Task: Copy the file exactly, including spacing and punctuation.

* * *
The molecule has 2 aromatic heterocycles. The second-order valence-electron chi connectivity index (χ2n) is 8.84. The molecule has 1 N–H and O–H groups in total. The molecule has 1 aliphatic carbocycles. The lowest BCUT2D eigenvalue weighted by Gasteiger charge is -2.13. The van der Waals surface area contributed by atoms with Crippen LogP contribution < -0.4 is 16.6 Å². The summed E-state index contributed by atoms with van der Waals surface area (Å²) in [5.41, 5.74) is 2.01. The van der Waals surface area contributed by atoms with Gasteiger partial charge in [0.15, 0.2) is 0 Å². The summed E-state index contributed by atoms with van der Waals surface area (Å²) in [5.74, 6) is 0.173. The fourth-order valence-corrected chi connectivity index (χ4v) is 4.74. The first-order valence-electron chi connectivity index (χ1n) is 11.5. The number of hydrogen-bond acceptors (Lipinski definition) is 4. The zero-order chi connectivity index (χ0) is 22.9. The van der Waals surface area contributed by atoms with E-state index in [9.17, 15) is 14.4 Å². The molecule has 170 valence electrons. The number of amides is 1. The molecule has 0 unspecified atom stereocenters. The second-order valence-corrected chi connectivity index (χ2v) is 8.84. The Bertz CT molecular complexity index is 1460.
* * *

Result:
The molecule has 2 aromatic heterocycles. The second-order valence-electron chi connectivity index (χ2n) is 8.84. The molecule has 1 N–H and O–H groups in total. The molecule has 1 aliphatic carbocycles. The lowest BCUT2D eigenvalue weighted by Gasteiger charge is -2.13. The van der Waals surface area contributed by atoms with Crippen LogP contribution < -0.4 is 16.6 Å². The summed E-state index contributed by atoms with van der Waals surface area (Å²) in [5.41, 5.74) is 2.01. The van der Waals surface area contributed by atoms with Gasteiger partial charge in [0.15, 0.2) is 0 Å². The summed E-state index contributed by atoms with van der Waals surface area (Å²) in [5.74, 6) is 0.173. The fourth-order valence-corrected chi connectivity index (χ4v) is 4.74. The first-order valence-electron chi connectivity index (χ1n) is 11.5. The number of hydrogen-bond acceptors (Lipinski definition) is 4. The zero-order chi connectivity index (χ0) is 22.9. The van der Waals surface area contributed by atoms with E-state index in [9.17, 15) is 14.4 Å². The molecule has 170 valence electrons. The number of amides is 1. The molecule has 0 unspecified atom stereocenters. The second-order valence-corrected chi connectivity index (χ2v) is 8.84. The Bertz CT molecular complexity index is 1460.